"Perhaps the more interesting question might be the effect of leaflet bombing. Did dropping millions of leaflets cause the populace to change its mind and undermine the efforts of their wartime masters? How about William Joyce, aka Lord Haw Haw, delivering Nazi propaganda to the Brits over the airwaves? "

Neither of them had much effect. Ditto for Tokyo Rose. To the best of my knowledge, propaganda has had little or no effect until one side was clearly losing.

I suppose we could say that Britain did a good job of selling itself in the USA, getting vital support as a result. But look at the question from the other end of the telescope; what were the big failures in propaganda? Here the questiion is why Nazi Germany got so little support in the Middle East, Africa and Latin America. They never exploited the anti-colonial feelings in the colonies or the anti-British and anti-American sentiments in Latin America.

During WWII Britain developed significant advances in radar which greatly affected their ability to take out German aircraft. In an effort to hide their secret radar tech, they came up with a propaganda campaign centered on how carrots improved your vision and that their pilots were all eating lots of carrots. According to the propaganda, the RAF’s newfound success against German aircraft was due to carrots, nothing else. Propaganda posters popped up all over the place telling people that carrots would keep them healthy and help them see better during blackouts. The fact that the RAF’s success was actually due to radar would be kept secret until long after the war had ended.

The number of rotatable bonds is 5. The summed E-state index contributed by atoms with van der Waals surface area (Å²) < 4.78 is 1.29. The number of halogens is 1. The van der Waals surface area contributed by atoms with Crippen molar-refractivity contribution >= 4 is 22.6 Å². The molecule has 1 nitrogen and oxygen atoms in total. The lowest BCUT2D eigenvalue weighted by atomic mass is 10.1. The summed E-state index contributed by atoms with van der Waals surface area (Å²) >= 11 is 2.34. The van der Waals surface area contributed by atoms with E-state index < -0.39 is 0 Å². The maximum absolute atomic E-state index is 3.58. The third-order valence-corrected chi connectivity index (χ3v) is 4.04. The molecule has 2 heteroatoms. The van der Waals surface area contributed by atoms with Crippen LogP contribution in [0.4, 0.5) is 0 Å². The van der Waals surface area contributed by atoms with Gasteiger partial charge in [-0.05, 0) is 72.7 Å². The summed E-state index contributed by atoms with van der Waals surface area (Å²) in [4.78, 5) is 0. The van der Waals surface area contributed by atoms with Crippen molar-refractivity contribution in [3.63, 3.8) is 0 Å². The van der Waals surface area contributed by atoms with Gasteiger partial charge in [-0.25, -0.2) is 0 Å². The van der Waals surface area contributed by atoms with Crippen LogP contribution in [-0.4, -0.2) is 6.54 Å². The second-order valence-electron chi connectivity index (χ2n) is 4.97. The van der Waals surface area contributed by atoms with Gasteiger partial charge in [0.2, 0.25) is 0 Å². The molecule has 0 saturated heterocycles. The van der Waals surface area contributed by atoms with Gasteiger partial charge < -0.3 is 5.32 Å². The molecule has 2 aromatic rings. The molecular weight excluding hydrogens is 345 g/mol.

The propaganda worked. According to many sources, the Germans began feeding their pilots lots of carrots so that they could get back on equal footing with the RAF.

The propaganda campaign was so effective that to this day many people believe that eating carrots will significantly improve your eyesight.

There is some truth to the propaganda myth in that the beta carotene in carrots is converted into vitamin A in your body and this is good for healthy eyes, but if your eyes are already healthy, eating lots and lots of carrots won’t improve your vision. It will however turn your skin orange (well, orange-ish at least).